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  #1  
Old 24-May-2004, 02:06 PM
ant996 ant996 is offline
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CHECK YOUR INSURANCE

I f you live in yorkshire watch out!! the police are pulling bike over with loud exhausts and if not standard they will ring your insurance company up to inform them about your non road legal exhaust, which then makes your insurance void.then the police are doing you for no insurance....8points.
Don't you just love em!!! I was insured with Devitt who informed me that this is correct, so all bikes with carbon termis are not road legal. I have now changed to carol nash who says, as long as you inform them you are covered.:eureka::eureka:
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Old 24-May-2004, 02:23 PM
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Rushjob Rushjob is offline
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An interesting standpoint, however I think that the position taken by Yorshire Police ( South, West or North??? ) is not as clear cut as it would seem.

I would put forward an argument that you ARE covered as far as insurance for use on a road when stopped and required to produce a certificate of insurance by the Police.

Section 148 of the Road Traffic Act gives this protection in my opinion.

"Avoidance of certain exceptions to policies or securities.

148.—(1) Where a certificate of insurance or certificate of security has been delivered under section 147 of this Act to the person by whom a policy has been effected or to whom a security has been given, so much of the policy or security as purports to restrict—
(a) the insurance of the persons insured by the policy, or
(b) the operation of the security,
(as the case may be) by reference to any of the matters mentioned in subsection (2) below shall, as respects such liabilities as are required to be covered by a policy under section 145 of this Act, be of no effect.

(2) Those matters are—
(a) the age or physical or mental condition of persons driving the vehicle,
(b) the condition of the vehicle,
(c) the number of persons that the vehicle carries,
(d) the weight or physical characteristics of the goods that the vehicle carries,
(e) the time at which or the areas within which the vehicle is used,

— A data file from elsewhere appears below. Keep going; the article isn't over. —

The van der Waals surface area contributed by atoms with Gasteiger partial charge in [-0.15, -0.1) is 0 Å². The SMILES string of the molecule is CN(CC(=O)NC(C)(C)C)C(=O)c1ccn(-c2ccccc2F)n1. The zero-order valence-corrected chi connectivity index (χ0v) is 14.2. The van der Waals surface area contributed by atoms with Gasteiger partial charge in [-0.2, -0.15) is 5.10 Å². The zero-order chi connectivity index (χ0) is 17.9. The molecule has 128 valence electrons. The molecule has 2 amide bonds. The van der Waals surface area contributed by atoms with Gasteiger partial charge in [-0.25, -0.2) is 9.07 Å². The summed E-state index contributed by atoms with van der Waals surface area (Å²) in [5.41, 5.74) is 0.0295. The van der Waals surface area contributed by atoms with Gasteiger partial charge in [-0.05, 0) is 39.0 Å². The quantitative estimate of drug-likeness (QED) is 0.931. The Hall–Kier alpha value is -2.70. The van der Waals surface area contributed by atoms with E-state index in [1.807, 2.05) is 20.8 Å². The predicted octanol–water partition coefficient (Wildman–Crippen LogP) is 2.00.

(f) the horsepower or cylinder capacity or value of the vehicle,
(g) the carrying on the vehicle of any particular apparatus, or
(h) the carrying on the vehicle of any particular means of identification other than any means of identification required to be carried by or under the [1971 c. 10.] Vehicles (Excise) Act 1971."


Looking at subsection 2(b) once you have your certificate,the condition of the insured vehicle may not be used as a means of rendering the policy void for the purposes of the Road Traffic Act.

It may subsequently be used in a civil case as a reason for not paying out in case of theft or damage, but I cannot see how you could be convicted in a Criminal Court for no insurance and given points for it.

That's my two pence worth.........



[Edited on 24-5-2004 by Rushjob]
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  #3  
Old 24-May-2004, 05:19 PM
ant996 ant996 is offline
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insurance

thanks 4 the reply, you state "the condition of the insured vehicle may not be used as a means of rendering the policy void for the puposes of the road traffic act". i'll pass this onto my 2 friends to see if it helps them?. But as far as insurance goes your insurance is void against any claims you try to make, theft or damage or third party!!
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Old 25-May-2004, 10:50 PM
Mr_S Mr_S is offline
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I'd go along with rushjob on that one, and get a good brief to deal with it if it's an 8 pointer (no insurance carries a hefty markup with insurers too).

I'd also question how they determine they're not suitable for road use. Unless they have "Not For Road Use" blatantly visible of course.

The exhaust must be bsi or e-marked, and that's what is required for an MOT, also they cannot remove anything from the vehicle, so, if you happen to have a BSI marked plate, fixed to your cans, it's sufficient for an MOT, as you have a BSI marked can.

Extract from the testers manual on exhausts

www.motuk.co.uk/mcmanual_620.htm


I know a few people who've used these,

http://cgi.ebay.co.uk/ws/eBayISAPI.d...2845 048&rd=1

or better still

http://cgi.ebay.co.uk/ws/eBayISAPI.d...sPageName=WDVW

Also, I seem to recall that if the part is believed to be sub standard it must be tested at the expense of the Crown, which is such a ballache to process it gets dropped, especially if the test has any destructive element to it, as they'd have to replace the damaged item.

If they use SPL meters (noise level meters), the calibration argument comes into play, and I believe 80dB (drive by) is the current legal limit, also background noise etc can skew results. Mine read anything from 90-115dB dependant on what angle I hold the (uncalibrated) meter at.